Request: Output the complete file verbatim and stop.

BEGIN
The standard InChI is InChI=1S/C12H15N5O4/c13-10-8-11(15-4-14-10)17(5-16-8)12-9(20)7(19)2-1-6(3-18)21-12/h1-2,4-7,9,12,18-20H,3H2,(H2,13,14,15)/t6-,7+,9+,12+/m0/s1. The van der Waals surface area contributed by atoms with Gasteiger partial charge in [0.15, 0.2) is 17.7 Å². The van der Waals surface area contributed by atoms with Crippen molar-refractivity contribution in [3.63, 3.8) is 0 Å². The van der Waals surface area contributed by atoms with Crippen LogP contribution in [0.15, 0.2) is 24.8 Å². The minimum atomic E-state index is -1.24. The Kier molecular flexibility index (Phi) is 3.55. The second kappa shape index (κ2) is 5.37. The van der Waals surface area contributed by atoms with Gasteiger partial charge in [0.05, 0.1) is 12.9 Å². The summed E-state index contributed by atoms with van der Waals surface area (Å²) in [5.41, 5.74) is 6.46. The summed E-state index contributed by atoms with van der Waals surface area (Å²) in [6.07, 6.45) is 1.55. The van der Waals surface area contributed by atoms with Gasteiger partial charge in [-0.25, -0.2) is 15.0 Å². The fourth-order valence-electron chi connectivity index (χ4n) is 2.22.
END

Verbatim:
The standard InChI is InChI=1S/C12H15N5O4/c13-10-8-11(15-4-14-10)17(5-16-8)12-9(20)7(19)2-1-6(3-18)21-12/h1-2,4-7,9,12,18-20H,3H2,(H2,13,14,15)/t6-,7+,9+,12+/m0/s1. The van der Waals surface area contributed by atoms with Gasteiger partial charge in [0.15, 0.2) is 17.7 Å². The van der Waals surface area contributed by atoms with Crippen molar-refractivity contribution in [3.63, 3.8) is 0 Å². The van der Waals surface area contributed by atoms with Crippen LogP contribution in [0.15, 0.2) is 24.8 Å². The minimum atomic E-state index is -1.24. The Kier molecular flexibility index (Phi) is 3.55. The second kappa shape index (κ2) is 5.37. The van der Waals surface area contributed by atoms with Gasteiger partial charge in [0.05, 0.1) is 12.9 Å². The summed E-state index contributed by atoms with van der Waals surface area (Å²) in [5.41, 5.74) is 6.46. The summed E-state index contributed by atoms with van der Waals surface area (Å²) in [6.07, 6.45) is 1.55. The van der Waals surface area contributed by atoms with Gasteiger partial charge in [-0.25, -0.2) is 15.0 Å². The fourth-order valence-electron chi connectivity index (χ4n) is 2.22.